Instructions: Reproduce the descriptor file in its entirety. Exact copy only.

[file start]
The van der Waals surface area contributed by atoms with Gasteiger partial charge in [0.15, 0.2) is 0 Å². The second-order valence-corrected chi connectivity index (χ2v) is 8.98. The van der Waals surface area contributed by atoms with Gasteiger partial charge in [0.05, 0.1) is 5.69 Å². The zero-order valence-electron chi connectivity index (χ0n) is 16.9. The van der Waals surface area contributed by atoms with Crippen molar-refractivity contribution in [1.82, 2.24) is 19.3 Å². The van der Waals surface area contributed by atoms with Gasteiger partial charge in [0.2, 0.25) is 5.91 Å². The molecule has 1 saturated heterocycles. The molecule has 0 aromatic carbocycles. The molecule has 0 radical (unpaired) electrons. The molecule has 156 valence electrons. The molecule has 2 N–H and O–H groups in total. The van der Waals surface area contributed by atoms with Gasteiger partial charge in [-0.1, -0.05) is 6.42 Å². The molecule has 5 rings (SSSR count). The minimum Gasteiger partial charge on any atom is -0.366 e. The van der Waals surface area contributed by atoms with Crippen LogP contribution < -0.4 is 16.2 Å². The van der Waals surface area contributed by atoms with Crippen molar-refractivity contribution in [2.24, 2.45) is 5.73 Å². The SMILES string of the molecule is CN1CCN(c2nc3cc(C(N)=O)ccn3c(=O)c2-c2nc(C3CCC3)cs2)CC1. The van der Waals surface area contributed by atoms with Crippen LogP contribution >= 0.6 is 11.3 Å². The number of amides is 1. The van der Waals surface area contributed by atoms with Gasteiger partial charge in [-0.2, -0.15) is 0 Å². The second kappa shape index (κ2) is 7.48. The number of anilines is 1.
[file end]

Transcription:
The van der Waals surface area contributed by atoms with Gasteiger partial charge in [0.15, 0.2) is 0 Å². The second-order valence-corrected chi connectivity index (χ2v) is 8.98. The van der Waals surface area contributed by atoms with Gasteiger partial charge in [0.05, 0.1) is 5.69 Å². The zero-order valence-electron chi connectivity index (χ0n) is 16.9. The van der Waals surface area contributed by atoms with Crippen molar-refractivity contribution in [1.82, 2.24) is 19.3 Å². The van der Waals surface area contributed by atoms with Gasteiger partial charge in [0.2, 0.25) is 5.91 Å². The molecule has 1 saturated heterocycles. The molecule has 0 aromatic carbocycles. The molecule has 0 radical (unpaired) electrons. The molecule has 156 valence electrons. The molecule has 2 N–H and O–H groups in total. The van der Waals surface area contributed by atoms with Gasteiger partial charge in [-0.1, -0.05) is 6.42 Å². The molecule has 5 rings (SSSR count). The minimum Gasteiger partial charge on any atom is -0.366 e. The van der Waals surface area contributed by atoms with Crippen LogP contribution < -0.4 is 16.2 Å². The van der Waals surface area contributed by atoms with Crippen molar-refractivity contribution in [2.24, 2.45) is 5.73 Å². The SMILES string of the molecule is CN1CCN(c2nc3cc(C(N)=O)ccn3c(=O)c2-c2nc(C3CCC3)cs2)CC1. The van der Waals surface area contributed by atoms with Crippen LogP contribution >= 0.6 is 11.3 Å². The number of amides is 1. The van der Waals surface area contributed by atoms with Gasteiger partial charge in [-0.2, -0.15) is 0 Å². The second kappa shape index (κ2) is 7.48. The number of anilines is 1.